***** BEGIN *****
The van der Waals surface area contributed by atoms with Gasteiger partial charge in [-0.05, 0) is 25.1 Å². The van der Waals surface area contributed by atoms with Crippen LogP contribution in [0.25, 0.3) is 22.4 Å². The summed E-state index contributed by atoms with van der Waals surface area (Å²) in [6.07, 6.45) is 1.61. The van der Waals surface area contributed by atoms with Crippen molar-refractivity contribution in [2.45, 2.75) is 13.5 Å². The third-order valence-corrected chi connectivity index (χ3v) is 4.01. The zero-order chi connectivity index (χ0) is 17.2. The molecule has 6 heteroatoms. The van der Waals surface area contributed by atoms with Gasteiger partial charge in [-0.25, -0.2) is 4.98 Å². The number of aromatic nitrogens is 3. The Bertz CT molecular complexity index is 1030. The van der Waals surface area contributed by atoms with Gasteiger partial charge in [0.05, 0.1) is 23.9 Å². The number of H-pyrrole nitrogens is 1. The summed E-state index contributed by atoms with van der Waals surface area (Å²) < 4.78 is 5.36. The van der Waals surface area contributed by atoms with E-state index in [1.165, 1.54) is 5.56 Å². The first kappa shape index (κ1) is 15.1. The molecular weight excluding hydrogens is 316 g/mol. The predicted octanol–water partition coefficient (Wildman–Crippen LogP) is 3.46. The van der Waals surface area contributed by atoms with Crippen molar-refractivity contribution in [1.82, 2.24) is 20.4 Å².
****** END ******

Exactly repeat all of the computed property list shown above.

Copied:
The van der Waals surface area contributed by atoms with Gasteiger partial charge in [-0.05, 0) is 25.1 Å². The van der Waals surface area contributed by atoms with Crippen LogP contribution in [0.25, 0.3) is 22.4 Å². The summed E-state index contributed by atoms with van der Waals surface area (Å²) in [6.07, 6.45) is 1.61. The van der Waals surface area contributed by atoms with Crippen molar-refractivity contribution in [2.45, 2.75) is 13.5 Å². The third-order valence-corrected chi connectivity index (χ3v) is 4.01. The zero-order chi connectivity index (χ0) is 17.2. The molecule has 6 heteroatoms. The van der Waals surface area contributed by atoms with Gasteiger partial charge in [-0.25, -0.2) is 4.98 Å². The number of aromatic nitrogens is 3. The Bertz CT molecular complexity index is 1030. The van der Waals surface area contributed by atoms with Gasteiger partial charge in [0.05, 0.1) is 23.9 Å². The number of H-pyrrole nitrogens is 1. The summed E-state index contributed by atoms with van der Waals surface area (Å²) < 4.78 is 5.36. The van der Waals surface area contributed by atoms with E-state index in [1.165, 1.54) is 5.56 Å². The first kappa shape index (κ1) is 15.1. The molecular weight excluding hydrogens is 316 g/mol. The predicted octanol–water partition coefficient (Wildman–Crippen LogP) is 3.46. The van der Waals surface area contributed by atoms with Crippen molar-refractivity contribution in [1.82, 2.24) is 20.4 Å².